OMN: What is the best advice — and harshest criticism — you've received as an author?

NP: The best, and harshest, advice I ever received was to be told that what I'd written was crap. I was VERY lucky to receive this advice. Authors crave feedback, but only the lucky ones get honest feedback — something close friends and relatives are reluctant to do, because it can hurt. My best advice is to develop a thick skin and find people you trust who will tell you honestly what they think. Then act on that advice. Don't get defensive. Accept it for what it is and welcome it.

Also, choose an author/book you love, and whom you'd love to emulate in your own writing. Then pick his/her book apart — don't read it — deconstruct it. Analyze how they introduce and describe characters. How do they move the plot along? How do they describe rooms, and movement?

Read books about writing — or take a course. Learn the rules and conventions.

Edit and edit and cut and cut.

OMN: Complete this sentence for us: "I am a mystery/adventure author and thus I am also …".

NP: I am a mystery/adventure author and thus I am also someone who needs to earn an income! In my spare time from writing I am a legal consultant for a major US law firm, advising on the legal regimes of the Australasia-Pacific region.

OMN: Were you involved with the design of the cover? And how about the title?

NP: I love the book cover designs that Random House has come up with — they hark back, I think, to the 60s and earlier thriller adventures that are so much part of my inspiration — particularly Ian Fleming's James Bond novels, and the Modesty Blaise stores of Peter O'Donnell. The title of the first book went through many permutations — "Traitors' Gate" was a favourite, where the penultimate action takes place at The Tower of London. "Ryder" just seemed to click.

OMN: What kinds of books did you read when you were young?

NP: I grew up in Australia reading adventure books by Enid Blyton, then the Biggles books of W.E. Johns. From there I graduated to the great Empire adventure/thriller authors — John Buchan, Dornford Yates, Edgar Wallace, Sapper (Bulldog Drummond), Rider Haggard, Sax Rohmer, Leslie Charteris (The Saint), Ian Fleming, Peter O'Donnell (Modesty Blaise). I've re-read these people all my life and they've had a great influence on my own writing.

OMN: What do you read now for pleasure?

NP: Oddly, since starting to write fiction, I have now become almost exclusively a reader of non-fiction. Partly it's a realization that I need to know so much more real history in order to write about it believably. Partly it's a realization that life is always more exciting than fiction. Of the few fiction authors I still read (apart from re-reading old favourites), Alan Faust's espionage/thrillers set in the murky world of 1930s Europe are undoubtedly favourites.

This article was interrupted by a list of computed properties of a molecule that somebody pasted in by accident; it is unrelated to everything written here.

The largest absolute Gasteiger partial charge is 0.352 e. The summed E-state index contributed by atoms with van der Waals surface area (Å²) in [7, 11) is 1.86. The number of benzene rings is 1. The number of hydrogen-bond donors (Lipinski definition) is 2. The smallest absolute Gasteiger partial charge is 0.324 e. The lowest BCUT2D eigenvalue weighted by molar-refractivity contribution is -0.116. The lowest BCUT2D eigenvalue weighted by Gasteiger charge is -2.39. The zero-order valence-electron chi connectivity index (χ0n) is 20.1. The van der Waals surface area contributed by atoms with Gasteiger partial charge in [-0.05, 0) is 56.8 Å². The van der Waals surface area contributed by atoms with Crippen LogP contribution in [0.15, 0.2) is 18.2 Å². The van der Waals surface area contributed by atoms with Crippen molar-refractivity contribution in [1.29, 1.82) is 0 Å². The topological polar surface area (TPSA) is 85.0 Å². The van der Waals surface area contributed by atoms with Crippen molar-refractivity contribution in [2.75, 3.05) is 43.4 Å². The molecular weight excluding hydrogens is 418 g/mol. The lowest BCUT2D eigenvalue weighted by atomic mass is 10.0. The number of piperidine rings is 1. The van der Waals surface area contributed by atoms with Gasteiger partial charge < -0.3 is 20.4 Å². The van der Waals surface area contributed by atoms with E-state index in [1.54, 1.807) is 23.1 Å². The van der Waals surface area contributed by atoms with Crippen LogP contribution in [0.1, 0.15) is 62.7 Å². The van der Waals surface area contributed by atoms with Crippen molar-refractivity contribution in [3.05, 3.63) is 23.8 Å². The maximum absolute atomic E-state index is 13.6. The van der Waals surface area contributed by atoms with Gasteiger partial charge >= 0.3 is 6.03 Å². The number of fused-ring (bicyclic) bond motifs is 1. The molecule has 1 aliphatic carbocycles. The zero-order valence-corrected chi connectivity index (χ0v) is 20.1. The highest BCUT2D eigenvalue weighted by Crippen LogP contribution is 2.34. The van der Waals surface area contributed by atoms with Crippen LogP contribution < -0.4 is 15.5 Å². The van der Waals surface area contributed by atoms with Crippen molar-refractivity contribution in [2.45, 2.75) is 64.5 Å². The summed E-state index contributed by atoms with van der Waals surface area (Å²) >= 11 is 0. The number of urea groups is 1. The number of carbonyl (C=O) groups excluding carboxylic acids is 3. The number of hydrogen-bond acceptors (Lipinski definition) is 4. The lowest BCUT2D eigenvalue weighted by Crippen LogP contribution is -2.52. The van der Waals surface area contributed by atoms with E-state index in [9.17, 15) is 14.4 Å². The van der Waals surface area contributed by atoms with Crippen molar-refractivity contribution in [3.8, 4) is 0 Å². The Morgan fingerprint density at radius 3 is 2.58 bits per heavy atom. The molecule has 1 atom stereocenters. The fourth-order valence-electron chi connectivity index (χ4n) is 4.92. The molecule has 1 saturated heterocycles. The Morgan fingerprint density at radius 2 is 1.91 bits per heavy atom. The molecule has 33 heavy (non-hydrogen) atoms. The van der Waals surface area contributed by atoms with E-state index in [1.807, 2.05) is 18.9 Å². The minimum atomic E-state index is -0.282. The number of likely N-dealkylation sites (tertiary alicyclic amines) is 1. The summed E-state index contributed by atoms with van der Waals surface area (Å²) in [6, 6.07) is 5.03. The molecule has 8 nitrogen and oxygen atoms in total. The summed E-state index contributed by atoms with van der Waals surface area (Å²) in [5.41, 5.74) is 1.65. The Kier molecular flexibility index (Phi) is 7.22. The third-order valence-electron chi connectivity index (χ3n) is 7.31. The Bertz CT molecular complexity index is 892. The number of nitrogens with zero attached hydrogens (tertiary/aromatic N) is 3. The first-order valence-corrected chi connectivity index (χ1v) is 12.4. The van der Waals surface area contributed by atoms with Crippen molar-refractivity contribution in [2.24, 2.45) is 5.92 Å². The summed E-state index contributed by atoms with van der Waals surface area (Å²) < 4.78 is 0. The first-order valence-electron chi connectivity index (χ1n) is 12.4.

OMN: Do you enjoy watching movies?

NP: I enjoy a wide variety of films. All time favourites include Lawrence of Arabia, Casablanca, The Maltese Falcon and North By Northwest. I'm a fan of great fan of time-travel type romances, like Somewhere in Time. Lawrence of Arabia and The Maltese Falcon in particular have influenced my writing — as any reader of the first three books in the Ryder series will be able to attest.

OMN: If your series were to be adapted for television or film, who do you see playing the part of Ayesha Ryder?

NP: I love the image of Ayesha Ryder on the first two book covers designed by Random House. If the model they used is an actress I'd love to see her in the part. Otherwise people seem to think Angelina Jolie would be an obvious choice. Personally. I'd like to see Jaime Murray in the part; people would know her from her role as Helena G. Wells, in Warehouse 13, among others.

OMN: Create a Top 5 list for us on any topic.

NP: Top 5 favorite fiction books …

• Umberto Eco: The Name of the Rose;
• John Buchan: The Three Hostages;
• Elizabeth Kostova: The Historian;
• Edgar Wallace: The Four Just Men; and
• Henry Rider Haggard: She.

OMN: What's next for you?

NP: Writing, always writing! Coming up with ideas for the fourth novel in the Ryder series, and for a second series, set in the 1930s/40s, and featuring Lady Madrigal Carey, Ayesha's close friend and confidant.

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Nick Pengelley Book Tour

Australian by birth, Nick Pengelley has had careers in Australia, Canada, and the United Kingdom as a law professor, legal consultant, and analyst on Middle East politics, which is his passion. Pengelley lives in Toronto with his wife, Pamela.

For more information about the author, please visit his website at NicolasPengelley.com or find him on Facebook and Twitter.

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Ryder by Nick Pengelley

Ryder
Nick Pengelley
An Ayesha Ryder Novel

Ayesha Ryder bears the scars of strife in the Middle East. Now her past is catching up to her as she races to unravel a mystery that spans centuries — and threatens to change the course of history.

As Israeli and Palestinian leaders prepare to make a joint announcement at the Tower of London, an influential scholar is tortured and murdered in his well-appointed home in St. John's Wood. Academic researcher Ayesha Ryder believes the killing is no coincidence. Sir Evelyn Montagu had unearthed shocking revelations about T. E. Lawrence — the famed Lawrence of Arabia. Could Montagu have been targeted because of his discoveries?

Ryder's search for answers takes her back to her old life in the Middle East and into a lion's den of killers and traitors. As she draws the attention of agents from both sides of the conflict, including detectives from Scotland Yard and MI5, Ryder stumbles deeper into Lawrence's secrets, an astounding case of royal blackmail, even the search for the Bible's lost Ark of the Covenant.

Every step of the way, the endgame grows more terrifying. But when an attack rocks London, the real players show their hand — and Ayesha Ryder is left holding the final piece of the puzzle.

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3 comments:

  1. Thank you for hosting Ryder on Omnimystery News. I'd be happy to answer any other questions your readers might have.

    ReplyDelete